The collection container 17 is essentially rigid. This means that under normal operating load, with pressure differences acting between the outside and the inside, and also under the weights of the filled or sucked-up material, the container essentially maintains its shape, and in particular its prescribed filling volume. Disposed on the underside 57 of the collection container 17 is a detachable bottom 58 that in the illustrated closed position closes the collection container off in an air tight and liquid tight manner. On the side of the backpack 22, the bottom 58 is pivotably secured to the rear wall of the collection container 17 by means of a joint or articulation 80. Provided on the opposite side is a closure means 82 that holds the pivotable bottom 58 in a closed position. After the closure means 82 is opened, the bottom 58 can be pivoted downwardly in the direction of the arrow 81 about the joint 80 as a pivot axis. The sucked-up material collected in the container 17 can be emptied. The closure means 82 is preferably a snap-type closure that can be manually released. It can also be expedient to provide an actuation cable, a Bowden cable, or the like, by means of which the closure means 82 can be opened by the user while carrying the suction apparatus 1 on his or her back.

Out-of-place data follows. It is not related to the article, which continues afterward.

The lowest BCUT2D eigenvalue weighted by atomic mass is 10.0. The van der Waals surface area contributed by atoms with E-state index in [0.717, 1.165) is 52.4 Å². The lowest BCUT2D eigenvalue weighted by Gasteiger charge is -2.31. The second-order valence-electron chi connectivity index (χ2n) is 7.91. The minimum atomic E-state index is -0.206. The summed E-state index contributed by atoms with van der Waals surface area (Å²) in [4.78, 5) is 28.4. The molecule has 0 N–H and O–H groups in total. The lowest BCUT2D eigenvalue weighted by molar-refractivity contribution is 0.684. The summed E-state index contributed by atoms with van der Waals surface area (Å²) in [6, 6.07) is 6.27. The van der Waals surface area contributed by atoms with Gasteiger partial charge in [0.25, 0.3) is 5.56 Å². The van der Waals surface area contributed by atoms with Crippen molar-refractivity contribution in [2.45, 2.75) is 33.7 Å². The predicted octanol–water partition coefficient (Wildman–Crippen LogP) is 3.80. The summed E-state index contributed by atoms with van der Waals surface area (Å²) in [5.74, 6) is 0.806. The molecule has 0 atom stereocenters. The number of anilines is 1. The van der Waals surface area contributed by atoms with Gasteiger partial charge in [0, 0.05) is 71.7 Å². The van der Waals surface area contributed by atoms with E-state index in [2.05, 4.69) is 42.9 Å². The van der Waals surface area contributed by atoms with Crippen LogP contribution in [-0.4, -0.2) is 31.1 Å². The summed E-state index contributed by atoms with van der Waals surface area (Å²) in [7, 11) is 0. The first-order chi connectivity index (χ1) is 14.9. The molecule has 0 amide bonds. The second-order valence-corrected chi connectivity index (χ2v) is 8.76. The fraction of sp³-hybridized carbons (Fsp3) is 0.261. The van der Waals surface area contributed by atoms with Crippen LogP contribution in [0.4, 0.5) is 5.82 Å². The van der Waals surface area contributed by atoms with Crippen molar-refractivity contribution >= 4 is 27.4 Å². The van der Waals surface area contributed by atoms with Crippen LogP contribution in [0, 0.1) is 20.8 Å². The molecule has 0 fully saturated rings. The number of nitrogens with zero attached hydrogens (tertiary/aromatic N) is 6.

In addition to the centrifugal separator 8, in which a coarse separation of the sucked-up material from the suction air stream 2 is effected, a fine separator, for example in the form of a cyclone 90, as is illustrated in FIG. 6, could also be provided. Such a fine separator can, for example, be provided between the centrifugal separator 8 and the suction fan 4, and in particular downstream of the suction fan, whereby the dust or other material that is separated out is preferably conveyed into the collection container 17.